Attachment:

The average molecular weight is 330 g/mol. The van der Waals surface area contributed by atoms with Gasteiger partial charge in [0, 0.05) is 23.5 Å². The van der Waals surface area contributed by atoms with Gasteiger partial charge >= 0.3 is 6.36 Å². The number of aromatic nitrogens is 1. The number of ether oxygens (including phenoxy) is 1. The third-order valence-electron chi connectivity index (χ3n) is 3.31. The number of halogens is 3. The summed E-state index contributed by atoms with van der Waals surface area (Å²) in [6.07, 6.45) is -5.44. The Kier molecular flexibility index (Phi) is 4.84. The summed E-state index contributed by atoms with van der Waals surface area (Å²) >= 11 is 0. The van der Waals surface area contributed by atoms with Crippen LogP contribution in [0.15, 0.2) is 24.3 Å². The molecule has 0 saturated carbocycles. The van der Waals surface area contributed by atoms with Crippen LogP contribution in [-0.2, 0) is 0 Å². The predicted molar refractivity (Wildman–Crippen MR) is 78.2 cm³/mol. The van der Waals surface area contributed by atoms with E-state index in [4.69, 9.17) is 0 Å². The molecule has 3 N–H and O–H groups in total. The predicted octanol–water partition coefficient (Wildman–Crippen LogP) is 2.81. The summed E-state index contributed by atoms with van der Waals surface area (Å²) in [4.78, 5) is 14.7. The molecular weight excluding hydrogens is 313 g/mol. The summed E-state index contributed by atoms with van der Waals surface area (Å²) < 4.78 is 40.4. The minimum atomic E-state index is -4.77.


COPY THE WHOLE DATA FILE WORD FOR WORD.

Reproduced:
The average molecular weight is 330 g/mol. The van der Waals surface area contributed by atoms with Gasteiger partial charge in [0, 0.05) is 23.5 Å². The van der Waals surface area contributed by atoms with Gasteiger partial charge >= 0.3 is 6.36 Å². The number of aromatic nitrogens is 1. The number of ether oxygens (including phenoxy) is 1. The third-order valence-electron chi connectivity index (χ3n) is 3.31. The number of halogens is 3. The summed E-state index contributed by atoms with van der Waals surface area (Å²) in [6.07, 6.45) is -5.44. The Kier molecular flexibility index (Phi) is 4.84. The summed E-state index contributed by atoms with van der Waals surface area (Å²) >= 11 is 0. The van der Waals surface area contributed by atoms with Crippen LogP contribution in [0.15, 0.2) is 24.3 Å². The molecule has 0 saturated carbocycles. The van der Waals surface area contributed by atoms with Crippen LogP contribution in [-0.2, 0) is 0 Å². The predicted molar refractivity (Wildman–Crippen MR) is 78.2 cm³/mol. The van der Waals surface area contributed by atoms with E-state index in [4.69, 9.17) is 0 Å². The molecule has 3 N–H and O–H groups in total. The predicted octanol–water partition coefficient (Wildman–Crippen LogP) is 2.81. The summed E-state index contributed by atoms with van der Waals surface area (Å²) in [4.78, 5) is 14.7. The molecular weight excluding hydrogens is 313 g/mol. The summed E-state index contributed by atoms with van der Waals surface area (Å²) < 4.78 is 40.4. The minimum atomic E-state index is -4.77.